Some questions to ask about the "redundancy" feature of the PLC: 1. Are there single points of failure in the system which will cause loss of control or view of the process should a failure occur? 2. Can you remove and replace a failed component without affecting the control of the process? 3. If you can accomplish item 2, how much effort is involved to bring the replacement module in synch with the operating module? And what safeguards are in place to prevent different versions of the programming from being loaded? Additional questions to ask about the process to be controlled: 1. Are there safety hazards/environmental concerns involved with a loss of control of the process brought about by a failure of the PLC or the removal and replacement of a failed module? 2. Even if there are no safety/environmental problems, what is the cost in lost production and slopped material of a shutdown caused by a failure? Most PLC vendors which provide "redundant" systems only make the processor and perhaps the power supplies redundant, but, for instance, with AB PLC5 redundancy, as with the Honeywell Logic Manager, do not provide for truly redundant I/O. The I/O is the part of the system that faces the "real world" and is subjected to the heaviest abuse from power spikes and other field problems. I/O redundancy is expensive, and the cost must be compared to the cost of an outage. In our facility, we have a mix of non-redundant PLC's, Redundant processors with common I/O, and Triple Mode Redundant systems. We have experienced several failures of I/O cards due to blown fuses, lightning strikes, field wiring problems, but only one processor failure in about 10 years operating. My main concern with the non-redundant systems is having to tell the Facility Manager that it will require $250,000 or more in lost production to safely change our a $2.00 fuse. My vote is for a TMR system such as Triconex, if you can justify the cost of the equipemnt. Contact me directly if you wish to explore these lines of thought more fully. The above are my personal thoughts on the subject. John Beck Pennzoil QuakerState Shreveport, LA


Posted by Norman Girigorie on 9 June, 2001 - 12:47 am
I agree with Mr. John Beck. Reading his reply I believe that he is picturing the Triconex PLC as a Safety Oriented System, which it truly is.
The Triconex offers answers to all the questions summed up by him. The Triconex does more than an internal voting (2oo3)of the same input and output signal, but the I/O is not redundant.Hot swap and internal switching of standby modules every hour or so are nice features of it.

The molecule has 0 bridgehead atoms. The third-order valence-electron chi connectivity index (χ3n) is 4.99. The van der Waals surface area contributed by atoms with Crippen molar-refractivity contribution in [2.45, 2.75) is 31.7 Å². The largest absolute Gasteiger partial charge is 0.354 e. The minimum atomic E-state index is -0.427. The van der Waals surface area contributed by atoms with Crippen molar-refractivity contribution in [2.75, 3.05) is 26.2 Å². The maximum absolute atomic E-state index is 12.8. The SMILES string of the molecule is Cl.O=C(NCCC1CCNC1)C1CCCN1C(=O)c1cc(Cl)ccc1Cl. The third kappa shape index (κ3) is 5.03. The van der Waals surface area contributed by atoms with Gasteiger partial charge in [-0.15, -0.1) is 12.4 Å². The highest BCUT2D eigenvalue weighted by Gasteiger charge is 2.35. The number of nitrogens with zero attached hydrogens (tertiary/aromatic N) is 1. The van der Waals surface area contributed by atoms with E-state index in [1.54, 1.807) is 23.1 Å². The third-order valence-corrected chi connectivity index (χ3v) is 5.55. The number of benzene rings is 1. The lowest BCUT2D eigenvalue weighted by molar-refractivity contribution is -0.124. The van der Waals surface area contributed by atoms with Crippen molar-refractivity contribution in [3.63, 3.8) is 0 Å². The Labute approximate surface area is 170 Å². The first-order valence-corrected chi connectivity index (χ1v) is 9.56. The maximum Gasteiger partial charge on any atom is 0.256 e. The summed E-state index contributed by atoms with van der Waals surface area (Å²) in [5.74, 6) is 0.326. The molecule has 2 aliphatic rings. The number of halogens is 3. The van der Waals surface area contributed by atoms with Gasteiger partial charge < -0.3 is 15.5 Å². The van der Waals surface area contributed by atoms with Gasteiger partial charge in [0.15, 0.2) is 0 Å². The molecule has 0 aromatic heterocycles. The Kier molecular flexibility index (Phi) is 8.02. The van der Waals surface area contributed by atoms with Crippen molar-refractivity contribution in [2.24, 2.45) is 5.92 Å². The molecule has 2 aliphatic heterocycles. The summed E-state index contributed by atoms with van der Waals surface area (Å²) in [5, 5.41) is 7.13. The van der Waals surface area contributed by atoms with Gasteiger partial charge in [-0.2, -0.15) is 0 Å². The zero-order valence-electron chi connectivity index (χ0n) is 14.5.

If the application for the PLC lies in production/batch processing/ process controlling I would go for for instance the Allen Bradley PLC5 family, especially for the nice instruction sets that comes with that will lend it very good for above mentioned applications.
Siemens comes very close to it as regards to double redundancy and it is one system that I can have a further look at, offers truly I/O redundancy.
It seems that the other PLC manufacturers in the business of the general PLC for one reason or another have not taken up this issue.
Norman Girigorie. Curacao. Netherlands Antilles.


Posted by Brian Kukulski on 9 January, 2001 - 11:44 am
I have used A/B and Modicon redundant PLC's and the easiest to implement BY FAR is the Modicon.


Posted by Stale Furuberg on 27 September, 2004 - 2:53 pm
The best redundancy for PLCs is offered by Metso.
Metso's Damatic system outperforms the mentioned PLCs by far. I see that the Damatic system is not on your evaluation list, but it should be considered if redundancy is what you are looking for. Main advantage is that main/reserve process controllers can be located in different areas, thus protecting it from physical damage/fire or short circuits, etc. inside cabinet. When it comes to redundancy, there are also many other important topics, like network layout, power supply, etc. Easy programming as mentioned here, doesn't really have anything to do with redundancy... If it is a large installation, Damatic scales very well and software is designed from ground up to handle very large number of signals ie: 20K-30K. This is very difficult to handle with systems like the S7, which scales badly. For a correct evaluation, more details are needed regarding your requirements.